CFP: Environment, Space, and Place Working Group of the Cultural Studies Association

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CFP: Environment, Space, and Place Working Group of the Cultural Studies Association

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2018 CFP: Environment, Space, and Place Working Group

Interventions: The Sixteenth Annual Meeting of the Cultural Studies Association

Carnegie Mellon University, Pittsburgh, Pennsylvania

May 31-June 2, 2018

The ENVIRONMENT, SPACE, AND PLACE Working Group of the Cultural Studies Association invites both general and themed submissions for the 16th Annual Meeting of the Cultural Studies Association (U.S.), to be held at Carnegie Mellon University, Pittsburgh, Pennsylvania, May 31-June 2, 2018.

While the ESP Working Group has historically drawn from a deep-rooted engagement with geography, we welcome work from across all fields and interdisciplines concerned with the workings of nature and power, including but not limited to anthropology, geography, history, international relations, science and technology studies, environmental studies, and development studies. We invite theoretically, methodologically, and empirically diverse work from scholars, artists, and activists investigating the spatial and cultural dynamics of environment, nature, space, and place, broadly conceived.

Process of Submission

Please submit a 300-500-word abstract no later than Friday, February 16, 2018 through the Cultural Studies Association’s Easy Chair system. Please indicate in your submission whether you are responding to the general or theme callhttp://www.culturalstudiesassociation.org/registration2017

Submission of proposals is limited to current CSA members, but new members are welcome. See the benefits of membership & become a member here: http://www.culturalstudiesassociation.org/assoc_subscribe.asp

Travel Grants

Travel grants are available for partial reimbursement to graduate and advanced undergraduate students who planning to present (http://www.culturalstudiesassociation.org/travelgrants).

Questions?

Please contact Environment, Space, and Place Working Group Co-Chairs Sophie Moore slsapp@ucdavis.edu, Daniel Lanza Rivers daniel.rivers@sonoma.edu, or Lindsay Garcialdgarcia@email.wm.edu.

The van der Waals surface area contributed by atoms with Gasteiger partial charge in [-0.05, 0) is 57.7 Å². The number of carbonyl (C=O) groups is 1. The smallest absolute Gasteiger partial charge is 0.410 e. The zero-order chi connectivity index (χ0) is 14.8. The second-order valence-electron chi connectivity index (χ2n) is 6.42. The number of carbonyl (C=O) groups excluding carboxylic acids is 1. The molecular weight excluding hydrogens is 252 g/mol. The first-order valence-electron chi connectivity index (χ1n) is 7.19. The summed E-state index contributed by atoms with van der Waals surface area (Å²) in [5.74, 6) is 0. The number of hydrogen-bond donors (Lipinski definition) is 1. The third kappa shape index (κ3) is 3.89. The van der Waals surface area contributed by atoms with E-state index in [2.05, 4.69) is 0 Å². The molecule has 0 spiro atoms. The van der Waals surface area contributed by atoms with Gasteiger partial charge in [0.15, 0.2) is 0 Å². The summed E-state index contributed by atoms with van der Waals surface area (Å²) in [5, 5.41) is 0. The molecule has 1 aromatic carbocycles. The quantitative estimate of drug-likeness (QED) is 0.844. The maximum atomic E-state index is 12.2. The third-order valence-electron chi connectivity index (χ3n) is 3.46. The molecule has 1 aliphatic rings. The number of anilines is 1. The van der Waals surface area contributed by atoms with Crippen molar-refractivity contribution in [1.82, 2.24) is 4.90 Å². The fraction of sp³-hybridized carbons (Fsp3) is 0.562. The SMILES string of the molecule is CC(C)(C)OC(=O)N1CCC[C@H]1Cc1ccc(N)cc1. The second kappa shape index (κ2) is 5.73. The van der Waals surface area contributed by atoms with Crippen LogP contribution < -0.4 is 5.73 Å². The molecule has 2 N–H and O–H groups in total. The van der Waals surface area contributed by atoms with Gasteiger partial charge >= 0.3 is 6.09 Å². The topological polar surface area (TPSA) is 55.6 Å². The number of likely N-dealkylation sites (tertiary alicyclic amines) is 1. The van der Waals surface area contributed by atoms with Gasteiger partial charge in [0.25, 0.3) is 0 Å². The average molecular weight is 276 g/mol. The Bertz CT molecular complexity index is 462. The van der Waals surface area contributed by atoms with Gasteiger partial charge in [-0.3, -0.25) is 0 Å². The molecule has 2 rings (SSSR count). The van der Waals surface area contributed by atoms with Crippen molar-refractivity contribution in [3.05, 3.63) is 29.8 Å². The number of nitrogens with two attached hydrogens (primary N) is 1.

CALLS FOR PAPERS:

Environment, Space, and Place Working Group: General Call

In keeping with this year’s theme, “Interventions,” we invite participants to reflect upon the engagement of their work with the current political moment. What does cultural studies offer either theoretically or methodologically towards understanding the present socio-ecological conjuncture and its politics? We invite individual or collaborative papers or creative presentations from academics, artists, and activists working at the intersections of environmental and cultural studies, broadly conceived. Interventions may address, but are certainly not limited to, the below topics.

  • Border ecologies, crossings, and interventions
  • (Un)natural disasters, climate change, and political (non)intervention
  • Life, nonlife, and the politics of care
  • Eco-social relations in the Anthropocene
  • Environmental management strategies and their politics
  • Interspecies justice and intersectional activism
  • Activist geographies and the environmentalism of the disenfranchised
  • Biopolitics, race, and animality
  • Labor in precarious ecologies
  • Resource extraction and circulation in the global marketplace
  • Authoritarian geographies and the spatial politics of resistance

 

Environment, Space, and Place Working Group Themed Panel:

Spatial Histories, Residential Ecologies

We invite papers and creative presentations for a panel on “Spatial Histories, Residential Ecologies” that analyze the tensions among development, displacement, and belonging in human-dominated residential spaces. As a panel at the intersections of cultural and environmental studies, we are especially interested in papers that explore connections among one or more of the following topics: interspecies interactions, sub/urban ecologies, gentrification, tenant activism, environmental justice, migration, feral ecologies, the enclosure of wild spaces, indigenous sovereignty, the racialization of space, the temporal and spatial rhythms of the privatized couple (what Jack Halberstam has called “family time”), pet studies, ecophoboia, tourism, green planning (and critiques thereof), urban homesteading, and speculative futurism.